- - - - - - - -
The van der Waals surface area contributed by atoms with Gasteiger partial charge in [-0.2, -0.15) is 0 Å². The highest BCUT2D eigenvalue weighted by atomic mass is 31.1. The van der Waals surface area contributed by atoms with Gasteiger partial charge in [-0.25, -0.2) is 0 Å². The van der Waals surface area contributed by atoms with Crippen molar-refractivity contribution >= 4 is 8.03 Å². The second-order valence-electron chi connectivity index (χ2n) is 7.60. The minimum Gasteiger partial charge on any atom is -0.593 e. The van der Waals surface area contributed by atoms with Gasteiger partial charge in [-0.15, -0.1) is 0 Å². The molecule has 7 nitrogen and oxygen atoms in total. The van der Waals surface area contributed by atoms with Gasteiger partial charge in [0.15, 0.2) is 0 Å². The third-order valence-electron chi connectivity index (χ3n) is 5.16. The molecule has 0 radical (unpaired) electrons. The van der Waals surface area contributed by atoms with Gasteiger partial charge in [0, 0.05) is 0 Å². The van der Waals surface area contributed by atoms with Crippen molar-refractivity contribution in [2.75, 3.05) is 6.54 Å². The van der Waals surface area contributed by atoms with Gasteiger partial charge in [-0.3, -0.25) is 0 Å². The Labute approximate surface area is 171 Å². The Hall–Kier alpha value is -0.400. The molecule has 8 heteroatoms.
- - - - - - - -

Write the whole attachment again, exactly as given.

The van der Waals surface area contributed by atoms with Gasteiger partial charge in [-0.2, -0.15) is 0 Å². The highest BCUT2D eigenvalue weighted by atomic mass is 31.1. The van der Waals surface area contributed by atoms with Gasteiger partial charge in [-0.25, -0.2) is 0 Å². The van der Waals surface area contributed by atoms with Crippen molar-refractivity contribution >= 4 is 8.03 Å². The second-order valence-electron chi connectivity index (χ2n) is 7.60. The minimum Gasteiger partial charge on any atom is -0.593 e. The van der Waals surface area contributed by atoms with Gasteiger partial charge in [-0.15, -0.1) is 0 Å². The molecule has 7 nitrogen and oxygen atoms in total. The van der Waals surface area contributed by atoms with Gasteiger partial charge in [0.15, 0.2) is 0 Å². The third-order valence-electron chi connectivity index (χ3n) is 5.16. The molecule has 0 radical (unpaired) electrons. The van der Waals surface area contributed by atoms with Gasteiger partial charge in [0, 0.05) is 0 Å². The van der Waals surface area contributed by atoms with Crippen molar-refractivity contribution in [2.75, 3.05) is 6.54 Å². The van der Waals surface area contributed by atoms with Gasteiger partial charge in [-0.3, -0.25) is 0 Å². The Labute approximate surface area is 171 Å². The Hall–Kier alpha value is -0.400. The molecule has 8 heteroatoms.